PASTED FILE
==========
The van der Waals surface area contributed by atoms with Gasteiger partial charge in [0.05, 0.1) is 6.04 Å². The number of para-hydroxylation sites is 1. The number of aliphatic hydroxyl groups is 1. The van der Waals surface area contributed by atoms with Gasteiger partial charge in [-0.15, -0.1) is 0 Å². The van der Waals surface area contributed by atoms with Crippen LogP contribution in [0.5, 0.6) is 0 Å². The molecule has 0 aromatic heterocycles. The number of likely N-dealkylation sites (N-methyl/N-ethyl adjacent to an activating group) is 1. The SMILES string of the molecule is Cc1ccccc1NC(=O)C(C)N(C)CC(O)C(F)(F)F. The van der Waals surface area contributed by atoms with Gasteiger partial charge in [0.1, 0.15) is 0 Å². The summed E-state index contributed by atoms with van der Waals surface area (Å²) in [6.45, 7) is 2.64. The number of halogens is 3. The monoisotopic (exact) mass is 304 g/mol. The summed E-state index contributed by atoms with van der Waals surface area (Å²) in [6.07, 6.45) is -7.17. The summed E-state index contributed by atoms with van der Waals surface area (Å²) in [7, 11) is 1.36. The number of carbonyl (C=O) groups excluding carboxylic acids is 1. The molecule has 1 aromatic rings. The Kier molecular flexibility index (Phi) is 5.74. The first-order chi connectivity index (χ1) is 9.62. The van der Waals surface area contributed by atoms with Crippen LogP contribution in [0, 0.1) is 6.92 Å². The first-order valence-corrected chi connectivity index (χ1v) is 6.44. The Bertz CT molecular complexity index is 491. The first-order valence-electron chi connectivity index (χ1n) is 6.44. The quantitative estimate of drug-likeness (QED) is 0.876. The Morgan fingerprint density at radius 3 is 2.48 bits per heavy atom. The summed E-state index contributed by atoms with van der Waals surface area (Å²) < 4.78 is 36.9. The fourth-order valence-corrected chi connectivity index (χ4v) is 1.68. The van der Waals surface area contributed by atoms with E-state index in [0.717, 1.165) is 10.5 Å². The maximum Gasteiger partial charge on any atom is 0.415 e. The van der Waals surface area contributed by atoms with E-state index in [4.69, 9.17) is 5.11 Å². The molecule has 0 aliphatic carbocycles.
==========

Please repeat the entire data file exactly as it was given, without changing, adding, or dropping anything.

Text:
The van der Waals surface area contributed by atoms with Gasteiger partial charge in [0.05, 0.1) is 6.04 Å². The number of para-hydroxylation sites is 1. The number of aliphatic hydroxyl groups is 1. The van der Waals surface area contributed by atoms with Gasteiger partial charge in [-0.15, -0.1) is 0 Å². The van der Waals surface area contributed by atoms with Crippen LogP contribution in [0.5, 0.6) is 0 Å². The molecule has 0 aromatic heterocycles. The number of likely N-dealkylation sites (N-methyl/N-ethyl adjacent to an activating group) is 1. The SMILES string of the molecule is Cc1ccccc1NC(=O)C(C)N(C)CC(O)C(F)(F)F. The van der Waals surface area contributed by atoms with Gasteiger partial charge in [0.1, 0.15) is 0 Å². The summed E-state index contributed by atoms with van der Waals surface area (Å²) in [6.45, 7) is 2.64. The number of halogens is 3. The monoisotopic (exact) mass is 304 g/mol. The summed E-state index contributed by atoms with van der Waals surface area (Å²) in [6.07, 6.45) is -7.17. The summed E-state index contributed by atoms with van der Waals surface area (Å²) in [7, 11) is 1.36. The number of carbonyl (C=O) groups excluding carboxylic acids is 1. The molecule has 1 aromatic rings. The Kier molecular flexibility index (Phi) is 5.74. The first-order chi connectivity index (χ1) is 9.62. The van der Waals surface area contributed by atoms with Crippen LogP contribution in [0, 0.1) is 6.92 Å². The first-order valence-corrected chi connectivity index (χ1v) is 6.44. The Bertz CT molecular complexity index is 491. The first-order valence-electron chi connectivity index (χ1n) is 6.44. The quantitative estimate of drug-likeness (QED) is 0.876. The Morgan fingerprint density at radius 3 is 2.48 bits per heavy atom. The summed E-state index contributed by atoms with van der Waals surface area (Å²) < 4.78 is 36.9. The fourth-order valence-corrected chi connectivity index (χ4v) is 1.68. The van der Waals surface area contributed by atoms with E-state index in [0.717, 1.165) is 10.5 Å². The maximum Gasteiger partial charge on any atom is 0.415 e. The van der Waals surface area contributed by atoms with E-state index in [4.69, 9.17) is 5.11 Å². The molecule has 0 aliphatic carbocycles.